We returned to Carlsbad Caverns National Park the day following our guided tour of the Lower Cave to explore the Big Room. We entered through the “Natural Entrance”, A 1.2 mile paved path leading down 900 feet into the cave. Visitors not inclined for such a walk can take the elevator, and we had to take the elevator out because they close the gate of the natural entrance at 3:30.

Ranger John (it is possible that we do not always act our age).

Ranger John (it is possible that we do not always act our age).

The amphitheatre at the Natural Entrance where seasonal ranger programs are offered along with viewing of the bats emerging from the cave for a night of insect-gobbling.

The amphitheatre at the Natural Entrance where seasonal ranger programs are offered along with viewing of the bats emerging from the cave for a night of insect-gobbling.

Looking down into the Natural Entrance.

Looking down into the Natural Entrance.

Looking out the Natural Entrance.

Looking out the Natural Entrance.

Going down the rabbit hole.

Going down the rabbit hole.

Looking back at the light of day…our last glimpse before descending into the dark (but artificially lit) depths of the cavern.

Looking back at the light of day…our last glimpse before descending into the dark (but artificially lit) depths of the cavern.

We have arrived in wonderland.

We have landed in wonderland.

Walking through the Big Room feels unreal. I felt alternately like I was on another planet or that I was in a cartoon, infiltrating the lair of an evil villain. No pictures can express the magnitude of the scale, the intricacy of the formations or the strangeness of walking through this ancient interior where inorganic minerals create organic shapes.

Looking into the alien world of a hollow mountain.

Looking into the alien world in the middle of a hollow mountain.

Hall of Giants - these stalagmites stand about 60 feet tall.

Hall of Giants – these stalagmites stand about 60 feet tall.

These swiss-cheese walls really boggled my mind. Walking through such an unfamiliar landscape leaves one feeling confused and unbalanced.

These swiss-cheese walls really boggled my mind. Walking through such an unfamiliar landscape left me feeling confused and unbalanced. 

Another speleothem type, a “Lion’s Tail”.

Another speleothem type, a “Lion’s Tail”.

This feature looks like a family of jelly fish to me.

This feature looks like a family of jelly fish to me.

Many draperies.

Many draperies.

Caves are so a mysterious and difficult to explore, that new cavern rooms are still being discovered. The most recent discovery occurred last Halloween. Some researchers climbed up a rope installed in the middle of the Big Room to enter an area named Sprit World (what a place to visit on the day of spirits!). As they were looking around the room, they noticed an unexplored passage. They went through the passage to discover an unknown room, 100 feet in diameter!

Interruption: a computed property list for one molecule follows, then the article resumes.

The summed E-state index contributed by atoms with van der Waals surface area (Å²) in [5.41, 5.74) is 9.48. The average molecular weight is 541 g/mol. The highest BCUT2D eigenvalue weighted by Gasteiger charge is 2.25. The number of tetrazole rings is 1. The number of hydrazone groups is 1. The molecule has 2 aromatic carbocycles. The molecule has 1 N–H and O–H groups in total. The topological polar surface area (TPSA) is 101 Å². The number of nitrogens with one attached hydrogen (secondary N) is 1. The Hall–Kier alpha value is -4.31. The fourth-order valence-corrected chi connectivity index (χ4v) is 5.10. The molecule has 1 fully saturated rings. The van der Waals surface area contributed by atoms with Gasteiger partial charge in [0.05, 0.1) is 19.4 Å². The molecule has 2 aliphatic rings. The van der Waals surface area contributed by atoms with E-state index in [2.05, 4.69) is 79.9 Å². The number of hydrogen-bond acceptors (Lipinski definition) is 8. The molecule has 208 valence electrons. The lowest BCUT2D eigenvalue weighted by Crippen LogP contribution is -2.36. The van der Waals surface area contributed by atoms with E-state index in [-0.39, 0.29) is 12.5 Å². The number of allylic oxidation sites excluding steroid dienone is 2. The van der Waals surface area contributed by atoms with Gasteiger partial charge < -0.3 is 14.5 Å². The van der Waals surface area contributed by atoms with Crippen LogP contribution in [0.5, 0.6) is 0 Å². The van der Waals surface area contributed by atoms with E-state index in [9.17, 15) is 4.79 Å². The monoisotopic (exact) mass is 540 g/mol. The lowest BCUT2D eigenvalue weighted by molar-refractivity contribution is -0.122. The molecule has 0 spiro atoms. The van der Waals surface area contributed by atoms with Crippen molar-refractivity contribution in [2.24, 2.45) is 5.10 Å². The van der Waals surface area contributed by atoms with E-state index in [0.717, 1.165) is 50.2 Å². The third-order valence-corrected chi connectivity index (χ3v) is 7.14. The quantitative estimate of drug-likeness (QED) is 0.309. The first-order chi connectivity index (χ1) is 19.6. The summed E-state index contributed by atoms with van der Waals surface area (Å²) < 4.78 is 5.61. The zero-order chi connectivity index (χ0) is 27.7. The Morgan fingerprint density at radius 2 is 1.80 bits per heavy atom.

That white vertical line is the rope hanging down from a hole in the ceiling.

That white vertical line is the rope hanging down from a hole in the ceiling, a 255 foot climb.

On the drive into the park in the morning, who did we see bicycling up the road but our friend Ralph? Ralph and Helen had just arrived in Carlsbad after stopping in Marfa, TX, and invited us for dinner. They treated us to delicious food (John even got to eat his first steak of the trip, something he doesn’t get from this vegetarian cook), and we had a great time hanging out into the night.

6 Thoughts on “Carlsbad Caverns Part 2: Natural Entrance and Big Room

  1. Emma Erickson on January 30, 2014 at 3:50 pm said:

    Hi Guys! I saw the caverns in the late 1950’s with my family on a road trip around the U.S. in a converted bus. Mom and Dad and 6 kids! Yikes! The thing I remember most was Carlsbad Caverns…yes, amazing! Love ya!

    • That’s a lot of kids in a bus! Now, when you say bus, do you mean a VW bus or like a school bus? Have any other recommendations we should hit up in AZ, CA and north?

      • Emma Erickson on February 2, 2014 at 10:44 am said:

        It was an old city bus that our family converted to sleep 8 with all the needs. We even had a picture of it in the L.A. Times being the first one of its kind…the birth of the motor home…my dad was pretty ahead of the times! This was in the 1950’s. Love you guys!

  2. Extraordinary photos. I hope I get to go there someday. I have to go down to my computer now and see these on the big screen rather than my iPad. Continue the good work Heidi. And John I want to see some more funny photos!

  3. Reading this just makes me want to go back again. I agree. Words and pictures cannot describe this place. People just need to go and experience it. I’m glad you walked through the natural entrance. It was truly spectacular. A must for anyone who can.

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